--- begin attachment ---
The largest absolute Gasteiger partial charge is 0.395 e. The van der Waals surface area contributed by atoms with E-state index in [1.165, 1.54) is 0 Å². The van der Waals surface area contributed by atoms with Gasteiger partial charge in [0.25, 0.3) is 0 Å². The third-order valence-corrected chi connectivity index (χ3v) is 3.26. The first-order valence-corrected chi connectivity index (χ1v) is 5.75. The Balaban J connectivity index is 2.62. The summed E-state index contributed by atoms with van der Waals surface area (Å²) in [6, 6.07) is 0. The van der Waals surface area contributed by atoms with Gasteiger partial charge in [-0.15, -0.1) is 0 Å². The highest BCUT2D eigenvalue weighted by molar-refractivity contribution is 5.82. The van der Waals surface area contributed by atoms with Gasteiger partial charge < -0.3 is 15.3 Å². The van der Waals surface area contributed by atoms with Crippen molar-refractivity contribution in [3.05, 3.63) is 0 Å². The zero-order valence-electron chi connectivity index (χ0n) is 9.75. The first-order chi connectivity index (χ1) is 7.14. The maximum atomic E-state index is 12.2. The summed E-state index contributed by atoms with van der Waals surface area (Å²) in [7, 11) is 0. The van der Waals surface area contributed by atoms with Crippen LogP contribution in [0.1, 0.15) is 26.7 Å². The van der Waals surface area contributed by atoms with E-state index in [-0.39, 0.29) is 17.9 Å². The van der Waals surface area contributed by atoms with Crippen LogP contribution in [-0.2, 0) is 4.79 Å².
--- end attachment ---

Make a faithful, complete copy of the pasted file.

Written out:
The largest absolute Gasteiger partial charge is 0.395 e. The van der Waals surface area contributed by atoms with E-state index in [1.165, 1.54) is 0 Å². The van der Waals surface area contributed by atoms with Gasteiger partial charge in [0.25, 0.3) is 0 Å². The third-order valence-corrected chi connectivity index (χ3v) is 3.26. The first-order valence-corrected chi connectivity index (χ1v) is 5.75. The Balaban J connectivity index is 2.62. The summed E-state index contributed by atoms with van der Waals surface area (Å²) in [6, 6.07) is 0. The van der Waals surface area contributed by atoms with Gasteiger partial charge in [-0.15, -0.1) is 0 Å². The highest BCUT2D eigenvalue weighted by molar-refractivity contribution is 5.82. The van der Waals surface area contributed by atoms with Gasteiger partial charge < -0.3 is 15.3 Å². The van der Waals surface area contributed by atoms with Crippen molar-refractivity contribution in [3.05, 3.63) is 0 Å². The zero-order valence-electron chi connectivity index (χ0n) is 9.75. The first-order chi connectivity index (χ1) is 7.14. The maximum atomic E-state index is 12.2. The summed E-state index contributed by atoms with van der Waals surface area (Å²) in [7, 11) is 0. The van der Waals surface area contributed by atoms with Crippen LogP contribution in [0.1, 0.15) is 26.7 Å². The van der Waals surface area contributed by atoms with E-state index in [-0.39, 0.29) is 17.9 Å². The van der Waals surface area contributed by atoms with Crippen LogP contribution in [-0.2, 0) is 4.79 Å².